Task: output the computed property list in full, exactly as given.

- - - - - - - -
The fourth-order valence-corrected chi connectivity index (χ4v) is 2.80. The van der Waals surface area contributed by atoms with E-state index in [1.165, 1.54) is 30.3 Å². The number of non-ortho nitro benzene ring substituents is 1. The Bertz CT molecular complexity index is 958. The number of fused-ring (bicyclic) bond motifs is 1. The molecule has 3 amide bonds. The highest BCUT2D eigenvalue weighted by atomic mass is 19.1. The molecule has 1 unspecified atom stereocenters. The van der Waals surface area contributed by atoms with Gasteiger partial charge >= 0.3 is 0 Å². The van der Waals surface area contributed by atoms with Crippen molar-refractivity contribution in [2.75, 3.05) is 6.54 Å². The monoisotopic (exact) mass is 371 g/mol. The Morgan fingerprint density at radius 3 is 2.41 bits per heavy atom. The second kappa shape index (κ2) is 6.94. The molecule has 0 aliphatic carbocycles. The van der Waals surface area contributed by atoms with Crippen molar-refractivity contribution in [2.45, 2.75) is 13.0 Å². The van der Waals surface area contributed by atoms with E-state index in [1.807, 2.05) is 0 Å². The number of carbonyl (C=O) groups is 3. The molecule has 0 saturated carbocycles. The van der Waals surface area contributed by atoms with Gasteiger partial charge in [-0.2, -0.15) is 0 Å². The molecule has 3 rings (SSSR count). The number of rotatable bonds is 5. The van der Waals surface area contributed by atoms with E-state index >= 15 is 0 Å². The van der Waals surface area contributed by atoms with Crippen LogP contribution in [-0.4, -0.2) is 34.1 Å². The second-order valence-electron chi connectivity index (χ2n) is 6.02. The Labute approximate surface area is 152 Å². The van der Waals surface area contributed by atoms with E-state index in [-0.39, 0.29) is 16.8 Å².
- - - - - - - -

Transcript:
The fourth-order valence-corrected chi connectivity index (χ4v) is 2.80. The van der Waals surface area contributed by atoms with E-state index in [1.165, 1.54) is 30.3 Å². The number of non-ortho nitro benzene ring substituents is 1. The Bertz CT molecular complexity index is 958. The number of fused-ring (bicyclic) bond motifs is 1. The molecule has 3 amide bonds. The highest BCUT2D eigenvalue weighted by atomic mass is 19.1. The molecule has 1 unspecified atom stereocenters. The van der Waals surface area contributed by atoms with Gasteiger partial charge >= 0.3 is 0 Å². The van der Waals surface area contributed by atoms with Crippen molar-refractivity contribution in [2.75, 3.05) is 6.54 Å². The monoisotopic (exact) mass is 371 g/mol. The Morgan fingerprint density at radius 3 is 2.41 bits per heavy atom. The second kappa shape index (κ2) is 6.94. The molecule has 0 aliphatic carbocycles. The van der Waals surface area contributed by atoms with Crippen molar-refractivity contribution in [2.45, 2.75) is 13.0 Å². The van der Waals surface area contributed by atoms with E-state index in [1.807, 2.05) is 0 Å². The number of carbonyl (C=O) groups is 3. The molecule has 0 saturated carbocycles. The van der Waals surface area contributed by atoms with Gasteiger partial charge in [-0.2, -0.15) is 0 Å². The molecule has 3 rings (SSSR count). The number of rotatable bonds is 5. The van der Waals surface area contributed by atoms with E-state index >= 15 is 0 Å². The van der Waals surface area contributed by atoms with Crippen LogP contribution in [-0.4, -0.2) is 34.1 Å². The second-order valence-electron chi connectivity index (χ2n) is 6.02. The Labute approximate surface area is 152 Å². The van der Waals surface area contributed by atoms with E-state index in [-0.39, 0.29) is 16.8 Å².